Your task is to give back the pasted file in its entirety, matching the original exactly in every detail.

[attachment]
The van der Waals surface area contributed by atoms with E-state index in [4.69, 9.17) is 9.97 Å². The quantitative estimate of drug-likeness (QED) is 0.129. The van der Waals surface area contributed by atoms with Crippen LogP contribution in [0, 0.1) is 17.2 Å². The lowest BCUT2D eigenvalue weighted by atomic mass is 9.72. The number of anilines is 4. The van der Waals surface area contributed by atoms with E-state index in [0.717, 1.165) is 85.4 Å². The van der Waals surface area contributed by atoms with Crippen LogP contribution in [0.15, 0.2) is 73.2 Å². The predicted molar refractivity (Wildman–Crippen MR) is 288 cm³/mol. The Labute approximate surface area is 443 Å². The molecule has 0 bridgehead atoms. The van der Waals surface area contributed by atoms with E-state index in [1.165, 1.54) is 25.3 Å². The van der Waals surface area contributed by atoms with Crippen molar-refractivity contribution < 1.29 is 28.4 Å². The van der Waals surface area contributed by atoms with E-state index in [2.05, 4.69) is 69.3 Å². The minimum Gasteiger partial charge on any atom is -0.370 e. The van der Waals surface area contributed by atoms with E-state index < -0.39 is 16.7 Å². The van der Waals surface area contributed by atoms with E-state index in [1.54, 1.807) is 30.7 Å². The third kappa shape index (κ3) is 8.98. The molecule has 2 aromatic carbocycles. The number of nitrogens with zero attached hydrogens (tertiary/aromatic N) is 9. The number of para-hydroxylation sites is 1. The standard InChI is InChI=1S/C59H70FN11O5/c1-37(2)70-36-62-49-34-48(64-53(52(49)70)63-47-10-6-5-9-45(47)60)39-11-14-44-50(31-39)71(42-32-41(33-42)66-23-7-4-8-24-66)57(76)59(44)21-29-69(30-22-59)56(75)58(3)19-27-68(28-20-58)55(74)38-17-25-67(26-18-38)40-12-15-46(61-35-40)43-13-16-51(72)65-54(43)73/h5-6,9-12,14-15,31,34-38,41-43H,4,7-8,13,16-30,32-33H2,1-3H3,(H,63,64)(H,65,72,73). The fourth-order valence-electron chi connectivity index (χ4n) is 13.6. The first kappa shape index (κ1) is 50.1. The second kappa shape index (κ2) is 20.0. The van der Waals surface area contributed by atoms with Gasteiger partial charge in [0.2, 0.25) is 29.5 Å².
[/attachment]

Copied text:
The van der Waals surface area contributed by atoms with E-state index in [4.69, 9.17) is 9.97 Å². The quantitative estimate of drug-likeness (QED) is 0.129. The van der Waals surface area contributed by atoms with Crippen LogP contribution in [0, 0.1) is 17.2 Å². The lowest BCUT2D eigenvalue weighted by atomic mass is 9.72. The number of anilines is 4. The van der Waals surface area contributed by atoms with E-state index in [0.717, 1.165) is 85.4 Å². The van der Waals surface area contributed by atoms with Crippen LogP contribution in [0.15, 0.2) is 73.2 Å². The predicted molar refractivity (Wildman–Crippen MR) is 288 cm³/mol. The Labute approximate surface area is 443 Å². The molecule has 0 bridgehead atoms. The van der Waals surface area contributed by atoms with E-state index in [1.165, 1.54) is 25.3 Å². The van der Waals surface area contributed by atoms with Crippen molar-refractivity contribution < 1.29 is 28.4 Å². The van der Waals surface area contributed by atoms with E-state index in [2.05, 4.69) is 69.3 Å². The minimum Gasteiger partial charge on any atom is -0.370 e. The van der Waals surface area contributed by atoms with E-state index < -0.39 is 16.7 Å². The van der Waals surface area contributed by atoms with E-state index in [1.54, 1.807) is 30.7 Å². The third kappa shape index (κ3) is 8.98. The molecule has 2 aromatic carbocycles. The number of nitrogens with zero attached hydrogens (tertiary/aromatic N) is 9. The number of para-hydroxylation sites is 1. The standard InChI is InChI=1S/C59H70FN11O5/c1-37(2)70-36-62-49-34-48(64-53(52(49)70)63-47-10-6-5-9-45(47)60)39-11-14-44-50(31-39)71(42-32-41(33-42)66-23-7-4-8-24-66)57(76)59(44)21-29-69(30-22-59)56(75)58(3)19-27-68(28-20-58)55(74)38-17-25-67(26-18-38)40-12-15-46(61-35-40)43-13-16-51(72)65-54(43)73/h5-6,9-12,14-15,31,34-38,41-43H,4,7-8,13,16-30,32-33H2,1-3H3,(H,63,64)(H,65,72,73). The fourth-order valence-electron chi connectivity index (χ4n) is 13.6. The first kappa shape index (κ1) is 50.1. The second kappa shape index (κ2) is 20.0. The van der Waals surface area contributed by atoms with Gasteiger partial charge in [0.2, 0.25) is 29.5 Å².